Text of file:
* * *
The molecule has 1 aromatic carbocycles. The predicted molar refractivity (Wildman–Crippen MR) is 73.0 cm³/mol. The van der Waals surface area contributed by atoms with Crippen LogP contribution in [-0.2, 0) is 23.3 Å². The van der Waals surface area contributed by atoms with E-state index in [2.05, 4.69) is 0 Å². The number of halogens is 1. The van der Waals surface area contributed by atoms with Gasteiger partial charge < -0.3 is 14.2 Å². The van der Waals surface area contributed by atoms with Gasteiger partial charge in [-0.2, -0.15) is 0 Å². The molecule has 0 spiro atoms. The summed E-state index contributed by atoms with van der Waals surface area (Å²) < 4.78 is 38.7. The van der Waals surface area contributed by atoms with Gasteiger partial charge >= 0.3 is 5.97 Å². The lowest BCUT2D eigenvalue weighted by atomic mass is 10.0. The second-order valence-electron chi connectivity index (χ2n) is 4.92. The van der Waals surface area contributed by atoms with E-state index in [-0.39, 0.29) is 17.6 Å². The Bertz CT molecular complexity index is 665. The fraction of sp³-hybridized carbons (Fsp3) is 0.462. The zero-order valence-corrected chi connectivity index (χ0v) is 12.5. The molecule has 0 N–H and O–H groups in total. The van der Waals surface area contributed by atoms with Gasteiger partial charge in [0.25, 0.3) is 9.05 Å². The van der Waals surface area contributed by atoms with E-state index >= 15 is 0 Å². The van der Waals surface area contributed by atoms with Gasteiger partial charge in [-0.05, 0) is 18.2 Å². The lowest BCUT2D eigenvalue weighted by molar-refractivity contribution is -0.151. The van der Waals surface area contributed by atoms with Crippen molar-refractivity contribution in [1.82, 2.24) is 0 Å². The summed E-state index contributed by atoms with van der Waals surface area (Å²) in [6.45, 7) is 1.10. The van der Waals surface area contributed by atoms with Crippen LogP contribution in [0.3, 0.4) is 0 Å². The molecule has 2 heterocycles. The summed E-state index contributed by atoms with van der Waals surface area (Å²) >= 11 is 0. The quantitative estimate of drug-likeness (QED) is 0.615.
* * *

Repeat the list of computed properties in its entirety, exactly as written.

The molecule has 1 aromatic carbocycles. The predicted molar refractivity (Wildman–Crippen MR) is 73.0 cm³/mol. The van der Waals surface area contributed by atoms with Crippen LogP contribution in [-0.2, 0) is 23.3 Å². The van der Waals surface area contributed by atoms with E-state index in [2.05, 4.69) is 0 Å². The number of halogens is 1. The van der Waals surface area contributed by atoms with Gasteiger partial charge < -0.3 is 14.2 Å². The van der Waals surface area contributed by atoms with Gasteiger partial charge in [-0.2, -0.15) is 0 Å². The molecule has 0 spiro atoms. The summed E-state index contributed by atoms with van der Waals surface area (Å²) < 4.78 is 38.7. The van der Waals surface area contributed by atoms with Gasteiger partial charge >= 0.3 is 5.97 Å². The lowest BCUT2D eigenvalue weighted by atomic mass is 10.0. The second-order valence-electron chi connectivity index (χ2n) is 4.92. The van der Waals surface area contributed by atoms with E-state index in [-0.39, 0.29) is 17.6 Å². The Bertz CT molecular complexity index is 665. The fraction of sp³-hybridized carbons (Fsp3) is 0.462. The zero-order valence-corrected chi connectivity index (χ0v) is 12.5. The molecule has 0 N–H and O–H groups in total. The van der Waals surface area contributed by atoms with Gasteiger partial charge in [0.25, 0.3) is 9.05 Å². The van der Waals surface area contributed by atoms with E-state index >= 15 is 0 Å². The van der Waals surface area contributed by atoms with Gasteiger partial charge in [-0.05, 0) is 18.2 Å². The lowest BCUT2D eigenvalue weighted by molar-refractivity contribution is -0.151. The van der Waals surface area contributed by atoms with Crippen molar-refractivity contribution in [1.82, 2.24) is 0 Å². The summed E-state index contributed by atoms with van der Waals surface area (Å²) in [6.45, 7) is 1.10. The van der Waals surface area contributed by atoms with Crippen LogP contribution in [0.3, 0.4) is 0 Å². The molecule has 2 heterocycles. The summed E-state index contributed by atoms with van der Waals surface area (Å²) >= 11 is 0. The quantitative estimate of drug-likeness (QED) is 0.615.